- Graft issues — With FUE, there are greater risks associated with follicular unit grafts since there are more holes and more opportunity for trauma during placement. With the FUE procedure, grafts are more fragile and may cause issues such as buried grafts and capping, which occurs when the top of the graft pulls off during extraction.
- More expensive — Generally speaking, hair transplant procedures are charged on a per-session basis, meaning the cost will depend on how much work is required. Because the FUE method is more time consuming due to the individual nature of the procedure, it can be costlier than FUT.
Follicular Unit Transplantation: The Strip Method
Follicular Unit Transplantation (FUT) restores hair growth by removing an entire strip of tissue from the donor area. Microscopic dissection techniques are then performed to transplant hair in the balding areas of the scalp. In one single session, surgeons can safely transplant thousands follicular units (groups of one to four strands of hair), which contain oil glands, nerves and muscles.
With this method, follicular units more closely mimic the natural look of hair growth. For this reason, many people prefer the results of the FUT method over FUE. With that being said, FUT is not appropriate for all patients. Unlike FUE, the strip-removal nature of the procedure can create a larger scar.
Additionally, intense physical activity – such as exercising at the gym – may be be limited for a significant amount of time following surgery with the FUT method. This is in order to mitigate the risk of any scarring issues, such as widening, from occurring.
FUT is the older, more traditional method of hair transplantation.
Pros of FUT
- More natural-looking — The primary benefit of FUT over FUE is that it tends to result in a more natural-looking hair transplant. That’s because surgeons are able to graft several small areas at once instead of removing them individually, which makes the result more closely mimic natural hair growth.
- More affordable — The strip method allows specialists to work faster, so in most cases it’s likely this procedure will be the more cost-effective option.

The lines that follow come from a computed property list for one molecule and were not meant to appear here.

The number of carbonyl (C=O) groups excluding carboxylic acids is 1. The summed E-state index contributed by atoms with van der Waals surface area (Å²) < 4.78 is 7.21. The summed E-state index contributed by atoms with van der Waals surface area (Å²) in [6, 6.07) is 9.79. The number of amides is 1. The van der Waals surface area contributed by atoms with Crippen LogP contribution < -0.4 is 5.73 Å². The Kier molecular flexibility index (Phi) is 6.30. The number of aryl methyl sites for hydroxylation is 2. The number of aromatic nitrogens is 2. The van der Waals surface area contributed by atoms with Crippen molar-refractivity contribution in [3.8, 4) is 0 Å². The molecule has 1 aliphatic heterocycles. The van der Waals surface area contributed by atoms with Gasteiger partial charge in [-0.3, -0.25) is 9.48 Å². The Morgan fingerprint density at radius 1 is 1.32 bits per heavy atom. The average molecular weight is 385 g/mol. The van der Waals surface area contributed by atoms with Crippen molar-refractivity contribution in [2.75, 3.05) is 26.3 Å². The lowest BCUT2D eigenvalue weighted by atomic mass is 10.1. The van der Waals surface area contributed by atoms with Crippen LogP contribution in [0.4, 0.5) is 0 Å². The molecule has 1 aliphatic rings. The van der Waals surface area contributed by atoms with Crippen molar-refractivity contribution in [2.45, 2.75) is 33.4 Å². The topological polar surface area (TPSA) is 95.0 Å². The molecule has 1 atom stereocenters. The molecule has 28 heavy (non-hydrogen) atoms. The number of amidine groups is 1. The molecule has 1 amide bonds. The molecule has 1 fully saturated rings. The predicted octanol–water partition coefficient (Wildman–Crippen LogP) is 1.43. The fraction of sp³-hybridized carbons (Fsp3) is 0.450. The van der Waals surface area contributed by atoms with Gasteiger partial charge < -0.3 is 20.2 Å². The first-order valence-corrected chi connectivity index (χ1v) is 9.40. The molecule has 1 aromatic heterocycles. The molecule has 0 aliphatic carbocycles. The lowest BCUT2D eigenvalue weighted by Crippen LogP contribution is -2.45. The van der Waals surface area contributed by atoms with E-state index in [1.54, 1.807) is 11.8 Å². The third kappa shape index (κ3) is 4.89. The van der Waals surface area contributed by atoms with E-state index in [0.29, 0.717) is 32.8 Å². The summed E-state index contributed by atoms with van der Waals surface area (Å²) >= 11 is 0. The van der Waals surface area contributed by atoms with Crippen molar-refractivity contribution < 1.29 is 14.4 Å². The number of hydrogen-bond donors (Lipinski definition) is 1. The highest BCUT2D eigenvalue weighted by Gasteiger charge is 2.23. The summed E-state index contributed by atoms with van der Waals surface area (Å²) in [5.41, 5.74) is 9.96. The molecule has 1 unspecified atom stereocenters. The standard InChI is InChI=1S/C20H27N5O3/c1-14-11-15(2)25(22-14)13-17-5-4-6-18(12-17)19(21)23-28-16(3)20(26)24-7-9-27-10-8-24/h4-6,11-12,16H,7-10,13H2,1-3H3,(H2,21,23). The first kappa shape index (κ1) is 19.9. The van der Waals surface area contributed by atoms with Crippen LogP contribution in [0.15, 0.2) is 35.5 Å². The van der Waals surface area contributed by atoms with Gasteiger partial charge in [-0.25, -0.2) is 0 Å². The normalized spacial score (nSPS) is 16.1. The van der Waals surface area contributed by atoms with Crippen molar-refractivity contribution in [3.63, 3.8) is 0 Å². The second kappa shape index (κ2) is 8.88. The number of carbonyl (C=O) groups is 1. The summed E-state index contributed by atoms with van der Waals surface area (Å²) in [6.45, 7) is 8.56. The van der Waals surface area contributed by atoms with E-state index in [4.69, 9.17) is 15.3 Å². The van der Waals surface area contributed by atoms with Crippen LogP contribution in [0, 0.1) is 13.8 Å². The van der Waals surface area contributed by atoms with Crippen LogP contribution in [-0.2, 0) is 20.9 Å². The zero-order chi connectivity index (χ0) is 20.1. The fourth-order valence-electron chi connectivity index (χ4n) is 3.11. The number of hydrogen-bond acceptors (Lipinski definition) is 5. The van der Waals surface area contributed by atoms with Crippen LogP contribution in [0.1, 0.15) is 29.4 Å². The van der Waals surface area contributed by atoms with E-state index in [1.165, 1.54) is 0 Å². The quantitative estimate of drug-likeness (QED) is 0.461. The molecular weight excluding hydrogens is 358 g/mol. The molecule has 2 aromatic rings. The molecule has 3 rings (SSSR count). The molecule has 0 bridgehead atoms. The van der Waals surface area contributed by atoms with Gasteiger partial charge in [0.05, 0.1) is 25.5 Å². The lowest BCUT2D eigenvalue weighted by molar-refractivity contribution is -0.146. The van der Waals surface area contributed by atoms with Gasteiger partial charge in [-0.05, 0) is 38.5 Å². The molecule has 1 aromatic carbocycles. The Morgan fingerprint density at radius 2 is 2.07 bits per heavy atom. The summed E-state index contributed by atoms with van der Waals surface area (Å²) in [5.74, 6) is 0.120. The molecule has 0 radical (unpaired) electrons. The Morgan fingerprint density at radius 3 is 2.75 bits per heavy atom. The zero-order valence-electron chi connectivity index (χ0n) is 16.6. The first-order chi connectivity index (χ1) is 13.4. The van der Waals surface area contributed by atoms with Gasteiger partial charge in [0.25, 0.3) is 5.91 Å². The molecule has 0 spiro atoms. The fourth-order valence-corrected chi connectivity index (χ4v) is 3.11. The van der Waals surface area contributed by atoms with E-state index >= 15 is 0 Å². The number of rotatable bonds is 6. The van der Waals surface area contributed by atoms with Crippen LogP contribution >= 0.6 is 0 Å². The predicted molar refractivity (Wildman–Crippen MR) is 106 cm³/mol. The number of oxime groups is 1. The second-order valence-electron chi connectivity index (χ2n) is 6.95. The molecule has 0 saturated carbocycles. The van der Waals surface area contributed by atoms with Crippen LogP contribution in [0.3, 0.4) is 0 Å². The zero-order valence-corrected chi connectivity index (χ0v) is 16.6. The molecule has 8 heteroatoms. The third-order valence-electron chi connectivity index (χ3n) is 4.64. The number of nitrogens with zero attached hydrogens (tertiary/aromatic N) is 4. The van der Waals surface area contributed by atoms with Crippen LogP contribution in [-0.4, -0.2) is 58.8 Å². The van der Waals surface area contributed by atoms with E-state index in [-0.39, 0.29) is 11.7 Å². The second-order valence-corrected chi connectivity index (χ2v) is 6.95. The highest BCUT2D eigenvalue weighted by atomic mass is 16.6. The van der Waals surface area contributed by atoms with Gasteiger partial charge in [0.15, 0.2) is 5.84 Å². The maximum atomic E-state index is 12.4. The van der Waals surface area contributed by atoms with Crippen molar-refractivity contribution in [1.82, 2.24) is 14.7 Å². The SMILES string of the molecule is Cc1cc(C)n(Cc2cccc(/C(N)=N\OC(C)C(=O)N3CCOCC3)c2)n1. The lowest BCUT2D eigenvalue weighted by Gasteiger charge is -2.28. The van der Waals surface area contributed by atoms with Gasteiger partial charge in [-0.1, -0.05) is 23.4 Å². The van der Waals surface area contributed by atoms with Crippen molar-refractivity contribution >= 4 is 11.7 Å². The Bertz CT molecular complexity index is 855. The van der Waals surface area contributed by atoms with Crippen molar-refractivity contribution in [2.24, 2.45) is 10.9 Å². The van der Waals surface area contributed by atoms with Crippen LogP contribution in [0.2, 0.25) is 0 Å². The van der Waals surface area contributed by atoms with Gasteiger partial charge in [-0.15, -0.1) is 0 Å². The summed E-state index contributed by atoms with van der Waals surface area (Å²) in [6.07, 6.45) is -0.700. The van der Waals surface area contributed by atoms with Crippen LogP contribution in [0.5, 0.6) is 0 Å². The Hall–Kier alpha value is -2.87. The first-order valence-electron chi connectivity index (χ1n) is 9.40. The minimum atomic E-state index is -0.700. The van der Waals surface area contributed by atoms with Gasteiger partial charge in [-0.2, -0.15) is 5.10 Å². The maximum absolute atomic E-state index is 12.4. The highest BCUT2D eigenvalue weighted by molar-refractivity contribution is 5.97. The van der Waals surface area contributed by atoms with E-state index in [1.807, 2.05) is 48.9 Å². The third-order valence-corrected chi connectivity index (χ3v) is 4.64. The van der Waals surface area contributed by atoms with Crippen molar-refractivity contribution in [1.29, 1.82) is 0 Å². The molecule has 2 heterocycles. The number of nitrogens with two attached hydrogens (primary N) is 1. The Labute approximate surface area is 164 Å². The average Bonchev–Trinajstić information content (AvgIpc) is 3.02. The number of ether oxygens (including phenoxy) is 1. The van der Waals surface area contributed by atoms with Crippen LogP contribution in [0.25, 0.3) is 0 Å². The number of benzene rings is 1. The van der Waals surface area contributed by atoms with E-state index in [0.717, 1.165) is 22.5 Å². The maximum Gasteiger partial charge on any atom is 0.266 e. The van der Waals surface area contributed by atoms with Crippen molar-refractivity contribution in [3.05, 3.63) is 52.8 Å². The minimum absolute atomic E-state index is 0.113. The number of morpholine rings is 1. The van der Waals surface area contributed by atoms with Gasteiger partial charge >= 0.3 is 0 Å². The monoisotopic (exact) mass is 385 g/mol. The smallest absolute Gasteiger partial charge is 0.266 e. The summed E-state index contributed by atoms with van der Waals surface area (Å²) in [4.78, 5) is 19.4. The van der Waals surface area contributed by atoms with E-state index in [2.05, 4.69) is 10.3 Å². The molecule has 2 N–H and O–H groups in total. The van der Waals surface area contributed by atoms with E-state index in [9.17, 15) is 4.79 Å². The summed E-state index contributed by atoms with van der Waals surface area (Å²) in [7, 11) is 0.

- Can be performed faster — Although the differences in time associated with each procedure (one to four hours for FUE versus one to two hours for FUT per session) are relatively minimal, some people may prefer the shorter sessions associated with FUT. Doctors are able to remove up to 4,000 grafts per day with FUT, and only 3,000 per day (typically requiring two sessions for a single treatment) with FUE.
- May last longer than FUE — Because the strip method limits the donor area to the scalp, and because it’s easier to capture an entire follicular unit with this method, some patients have better luck with FUT in terms of how long the transplanted hair lasts.
Cons of FUT
- Prominent scarring — Because this method requires the complete removal of a strip of tissue, it will leave a permanent scar. Plus, the wound edges are generally closed with staples or sutures, creating additional scars.
- Slower healing time — Unfortunately, this method requires a longer recovery period. In some cases, doctors will limit a patient’s exercise and activity levels for several weeks following the procedure in order to prevent scar widening and other issues. Additionally, patients will need to have their staples or sutures removed two weeks into recovery.
- At risk for stretching — Those who partake in multiple FUT procedures over time may experience stretching of the scalp, which can worsen the appearance of the linear scar left by the FUT procedure. For this reason, FUE is often considered the preferred method for a second hair transplant.